Austrian Economics

Is the Coronacrisis Giving the Fed Cover to Hold Corporate Debt?

[unable to retrieve full-text content]By: Tho Bishop

Two weeks ago, Fed chair Jay Powell declared the “fundamentals of the U.S. economy strong,” while simultaneously announcing the largest interest rate cut since 2008 in the face of global pressures stemming from the coronavirus.

Last week, the Fed escalated its repo operations in a desperate attempt to boost short-term liquidity for large financial institutions.

But this past weekend, the Federal Reserve made its most radical moves since 2008. The headlines focused on cutting the federal funds rate back to 0–0.25 percent and a major $700 billion reboot of quantitative easing. The Fed also cut reserve requirements, maintained paying interest on excess reserves (0.1 percent), and cut its discount window down to 0.25 percent from 1.75 percent.

The discount window cut may be the biggest deal.

As Bob Murphy explained in his Money Mechanics chapter on post-2008 monetary policy, the discount window is an alternative to standard open market operations that allows banks to borrow directly from the Fed by posting collateral. Since 2008, banks have largely abandoned the discount window, opting instead to sit on excess reserves, in part to avoid the appearance of being stressed.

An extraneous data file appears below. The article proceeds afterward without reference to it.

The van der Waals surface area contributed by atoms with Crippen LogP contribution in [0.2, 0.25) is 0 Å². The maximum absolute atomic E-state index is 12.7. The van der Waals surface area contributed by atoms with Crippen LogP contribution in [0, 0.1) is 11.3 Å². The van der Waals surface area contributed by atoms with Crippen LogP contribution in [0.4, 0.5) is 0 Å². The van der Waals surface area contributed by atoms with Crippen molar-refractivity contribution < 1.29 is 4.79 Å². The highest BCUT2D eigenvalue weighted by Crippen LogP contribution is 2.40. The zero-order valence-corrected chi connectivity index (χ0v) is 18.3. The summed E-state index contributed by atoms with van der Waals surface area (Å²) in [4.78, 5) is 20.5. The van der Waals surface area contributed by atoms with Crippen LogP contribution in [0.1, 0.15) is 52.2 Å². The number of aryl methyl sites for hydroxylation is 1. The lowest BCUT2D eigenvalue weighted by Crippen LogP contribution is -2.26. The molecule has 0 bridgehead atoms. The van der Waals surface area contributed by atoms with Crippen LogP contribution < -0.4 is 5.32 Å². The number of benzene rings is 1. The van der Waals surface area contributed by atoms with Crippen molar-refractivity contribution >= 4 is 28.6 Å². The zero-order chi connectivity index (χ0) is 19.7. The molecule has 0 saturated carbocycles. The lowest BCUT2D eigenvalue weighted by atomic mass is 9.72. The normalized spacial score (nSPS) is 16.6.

The Fed is now actively trying to reverse this trend. The cut brings the discount window rates down to the closest they’ve been to the federal funds rate since the 2008 crisis. In case that was too subtle, Chairman Powell also explicitly emphasized the opportunity banks have to utilize the discount window.

Discount Rate vs. Effective Fed Funds Rate, 2002–February 2020

Discount Window_Fed Funds Rate.jpg

Note: Discount rate last updated December 2019.

This may end up being the most important piece of yesterday’s historic announcement, because it may serve not only as a lifeline to banks, but as a means to prop up a dangerous corporate debt bubble.

During his press conference following yesterday’s announcement, Powell emphasized that the Fed is statutorily limited to purchases of US Treasurys and mortgage-backed securities for its balance sheets. These limits, however, do not apply to discount window loans.